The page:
USPS OIG Report: Change of Address Identity Verification Internal Controls


Our objective was to evaluate the U.S. Postal Service’s identity verification internal controls for its Change of Address (COA) service.

The Postal Service offers COA service whereby residential and business customers can apply to have their mail forwarded to a new address. This service helps customers manage potential adjustments to their mail delivery.

The Postal Service processed 36.8 million COA requests in fiscal year (FY) 2017 — 20.6 million hardcopy requests and 16.2 million online requests. Nearly 96 percent of the total COA requests during that time were from residential customers (4 percent were from businesses).

The Postal Service has a variety of controls in place to help prevent identity theft using the COA service and to protect the mail and privacy of its customers. These controls include electronically validating online COA requests using credit card addresses. The Postal Service also sends hardcopy letters to both the old and new addresses as a means to confirm and validate every COA request.

We initiated this audit based on concerns expressed by Congress, news outlets, and customer complaints regarding the internal controls and security related to the COA service and the potential risk this service could be used for fraudulent activities. The congressional inquiry specifically asked us to identify additional safeguards the Postal Service implemented subsequent to our 2008 report titled Identity Theft Potential in the Change of Address Process. All recommendations related to identity verification controls from that report have been implemented. Furthermore, the identity verification-related controls mentioned in that report — such as those related to verifying that hard copy requests have valid customer signatures and to sending verification letters — remain in place today. Since that time, the Postal Service has implemented additional enhancements to its COA-related identity verification controls, including the development of a watch list for suspect addresses, domain blocks, and flags for requests made from foreign internet provider addresses.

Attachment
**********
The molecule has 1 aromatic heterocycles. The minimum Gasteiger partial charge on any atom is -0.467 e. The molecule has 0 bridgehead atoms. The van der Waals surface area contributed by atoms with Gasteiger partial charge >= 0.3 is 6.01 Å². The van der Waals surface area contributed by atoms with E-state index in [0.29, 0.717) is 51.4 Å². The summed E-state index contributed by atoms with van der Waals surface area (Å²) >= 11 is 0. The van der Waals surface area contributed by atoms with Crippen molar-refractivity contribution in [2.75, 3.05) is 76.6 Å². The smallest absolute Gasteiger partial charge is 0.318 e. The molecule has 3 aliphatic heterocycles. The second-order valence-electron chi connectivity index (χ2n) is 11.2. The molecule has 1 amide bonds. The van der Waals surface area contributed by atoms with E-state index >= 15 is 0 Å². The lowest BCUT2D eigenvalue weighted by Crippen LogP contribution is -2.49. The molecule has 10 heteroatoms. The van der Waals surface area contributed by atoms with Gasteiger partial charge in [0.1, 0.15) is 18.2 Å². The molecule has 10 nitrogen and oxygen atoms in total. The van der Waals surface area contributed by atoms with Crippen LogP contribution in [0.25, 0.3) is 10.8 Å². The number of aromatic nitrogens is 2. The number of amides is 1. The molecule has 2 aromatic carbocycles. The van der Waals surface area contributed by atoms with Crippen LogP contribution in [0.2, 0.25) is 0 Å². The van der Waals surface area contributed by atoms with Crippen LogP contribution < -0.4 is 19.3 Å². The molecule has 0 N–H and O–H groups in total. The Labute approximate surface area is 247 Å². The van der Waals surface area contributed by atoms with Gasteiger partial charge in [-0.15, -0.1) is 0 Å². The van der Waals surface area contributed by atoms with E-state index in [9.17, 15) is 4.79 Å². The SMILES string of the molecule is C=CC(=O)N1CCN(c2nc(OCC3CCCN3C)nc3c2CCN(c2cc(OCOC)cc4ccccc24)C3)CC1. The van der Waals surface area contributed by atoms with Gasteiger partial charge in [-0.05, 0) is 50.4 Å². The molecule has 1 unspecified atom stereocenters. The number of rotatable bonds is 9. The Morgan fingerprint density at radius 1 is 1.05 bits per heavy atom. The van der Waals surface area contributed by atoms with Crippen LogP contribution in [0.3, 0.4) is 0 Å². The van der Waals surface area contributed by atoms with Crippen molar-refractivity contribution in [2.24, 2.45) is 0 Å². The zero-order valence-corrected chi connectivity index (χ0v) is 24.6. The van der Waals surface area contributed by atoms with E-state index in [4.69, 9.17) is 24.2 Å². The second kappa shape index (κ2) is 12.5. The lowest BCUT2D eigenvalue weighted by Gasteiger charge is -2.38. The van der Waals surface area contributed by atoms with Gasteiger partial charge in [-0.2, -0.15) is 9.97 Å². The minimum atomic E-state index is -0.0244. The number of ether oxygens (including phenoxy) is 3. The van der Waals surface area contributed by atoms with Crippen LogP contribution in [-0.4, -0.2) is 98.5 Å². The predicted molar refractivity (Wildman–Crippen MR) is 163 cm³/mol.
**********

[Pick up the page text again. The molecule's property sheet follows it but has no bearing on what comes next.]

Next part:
What the OIG Found

The Postal Service has opportunities to improve its COA service identity verification controls. First, the Postal Service lacks a control requiring customers to present a government-issued form of identification for review when submitting a hardcopy COA request at a retail facility or to their letter carrier. Leading practices, including those from foreign posts in developed countries, include having employees perform identity verifications when conducting these types of in-person transactions.

Second, the current online identity verification processes [redacted]. Such a test could help verify the customer’s identity by demonstrating their control over the linked account. The Postal Service [redacted], which uses pre-determined questions and answers such as matching the credit card holder’s billing address with that of the address in the online COA request. Leading practices advocate having a verification process that includes [redacted].

The Postal Service recognizes potential vulnerabilities in these areas, and is evaluating control enhancements. Implementing such enhancements would help reduce the risk of COA-related identity theft. Since January 2016, the U.S. Postal Inspection Service received nearly 25,000 COA complaints, including 8,900 in 2016, 11,000 in 2017, and 5,000 for the first three months of 2018.

What the OIG Recommended

We recommend management:

  • Develop and implement a national policy requiring customers to present a government-issued form of identification for review when submitting a hardcopy COA request.
  • Develop and incorporate [redacted] into its online COA identity verification processes.

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Source: USPS Office of Inspector General

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